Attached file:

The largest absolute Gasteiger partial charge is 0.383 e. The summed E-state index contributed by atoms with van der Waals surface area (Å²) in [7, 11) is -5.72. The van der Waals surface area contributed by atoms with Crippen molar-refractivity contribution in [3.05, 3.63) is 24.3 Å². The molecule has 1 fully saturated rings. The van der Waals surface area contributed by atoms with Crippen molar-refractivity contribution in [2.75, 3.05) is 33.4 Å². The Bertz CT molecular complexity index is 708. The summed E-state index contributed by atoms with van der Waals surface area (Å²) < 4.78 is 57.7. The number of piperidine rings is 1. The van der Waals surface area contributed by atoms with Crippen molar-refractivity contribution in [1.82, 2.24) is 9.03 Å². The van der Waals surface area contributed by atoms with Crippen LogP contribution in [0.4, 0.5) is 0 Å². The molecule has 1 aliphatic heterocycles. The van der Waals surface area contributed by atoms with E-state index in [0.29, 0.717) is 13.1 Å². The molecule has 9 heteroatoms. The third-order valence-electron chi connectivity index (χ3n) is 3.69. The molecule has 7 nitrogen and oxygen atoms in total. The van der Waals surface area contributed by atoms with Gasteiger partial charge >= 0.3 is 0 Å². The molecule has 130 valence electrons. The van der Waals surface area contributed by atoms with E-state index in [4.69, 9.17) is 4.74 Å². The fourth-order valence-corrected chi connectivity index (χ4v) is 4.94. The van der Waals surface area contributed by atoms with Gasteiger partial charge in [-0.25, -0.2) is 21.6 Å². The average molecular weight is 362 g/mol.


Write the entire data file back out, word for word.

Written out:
The largest absolute Gasteiger partial charge is 0.383 e. The summed E-state index contributed by atoms with van der Waals surface area (Å²) in [7, 11) is -5.72. The van der Waals surface area contributed by atoms with Crippen molar-refractivity contribution in [3.05, 3.63) is 24.3 Å². The molecule has 1 fully saturated rings. The van der Waals surface area contributed by atoms with Crippen molar-refractivity contribution in [2.75, 3.05) is 33.4 Å². The Bertz CT molecular complexity index is 708. The summed E-state index contributed by atoms with van der Waals surface area (Å²) < 4.78 is 57.7. The number of piperidine rings is 1. The van der Waals surface area contributed by atoms with Crippen molar-refractivity contribution in [1.82, 2.24) is 9.03 Å². The van der Waals surface area contributed by atoms with Crippen LogP contribution in [0.4, 0.5) is 0 Å². The molecule has 1 aliphatic heterocycles. The van der Waals surface area contributed by atoms with E-state index in [0.29, 0.717) is 13.1 Å². The molecule has 9 heteroatoms. The third-order valence-electron chi connectivity index (χ3n) is 3.69. The molecule has 7 nitrogen and oxygen atoms in total. The van der Waals surface area contributed by atoms with Gasteiger partial charge >= 0.3 is 0 Å². The molecule has 130 valence electrons. The van der Waals surface area contributed by atoms with E-state index in [4.69, 9.17) is 4.74 Å². The fourth-order valence-corrected chi connectivity index (χ4v) is 4.94. The van der Waals surface area contributed by atoms with Gasteiger partial charge in [-0.25, -0.2) is 21.6 Å². The average molecular weight is 362 g/mol.